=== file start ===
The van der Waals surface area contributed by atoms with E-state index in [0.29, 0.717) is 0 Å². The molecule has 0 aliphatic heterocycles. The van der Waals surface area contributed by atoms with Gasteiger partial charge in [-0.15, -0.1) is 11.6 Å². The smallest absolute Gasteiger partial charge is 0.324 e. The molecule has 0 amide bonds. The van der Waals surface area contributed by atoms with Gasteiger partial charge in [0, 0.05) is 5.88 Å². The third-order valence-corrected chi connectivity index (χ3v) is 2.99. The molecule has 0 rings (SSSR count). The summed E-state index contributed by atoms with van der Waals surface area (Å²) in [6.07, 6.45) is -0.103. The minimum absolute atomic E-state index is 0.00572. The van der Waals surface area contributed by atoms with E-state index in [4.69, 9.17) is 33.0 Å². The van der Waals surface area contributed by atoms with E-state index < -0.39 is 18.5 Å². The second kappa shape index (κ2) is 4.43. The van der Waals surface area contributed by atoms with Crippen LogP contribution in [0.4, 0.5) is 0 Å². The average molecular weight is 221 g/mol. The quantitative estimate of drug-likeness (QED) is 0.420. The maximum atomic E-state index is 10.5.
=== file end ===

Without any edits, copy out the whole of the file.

The van der Waals surface area contributed by atoms with E-state index in [0.29, 0.717) is 0 Å². The molecule has 0 aliphatic heterocycles. The van der Waals surface area contributed by atoms with Gasteiger partial charge in [-0.15, -0.1) is 11.6 Å². The smallest absolute Gasteiger partial charge is 0.324 e. The molecule has 0 amide bonds. The van der Waals surface area contributed by atoms with Gasteiger partial charge in [0, 0.05) is 5.88 Å². The third-order valence-corrected chi connectivity index (χ3v) is 2.99. The molecule has 0 rings (SSSR count). The summed E-state index contributed by atoms with van der Waals surface area (Å²) in [6.07, 6.45) is -0.103. The minimum absolute atomic E-state index is 0.00572. The van der Waals surface area contributed by atoms with E-state index in [4.69, 9.17) is 33.0 Å². The van der Waals surface area contributed by atoms with E-state index < -0.39 is 18.5 Å². The second kappa shape index (κ2) is 4.43. The van der Waals surface area contributed by atoms with Crippen LogP contribution in [0.4, 0.5) is 0 Å². The average molecular weight is 221 g/mol. The quantitative estimate of drug-likeness (QED) is 0.420. The maximum atomic E-state index is 10.5.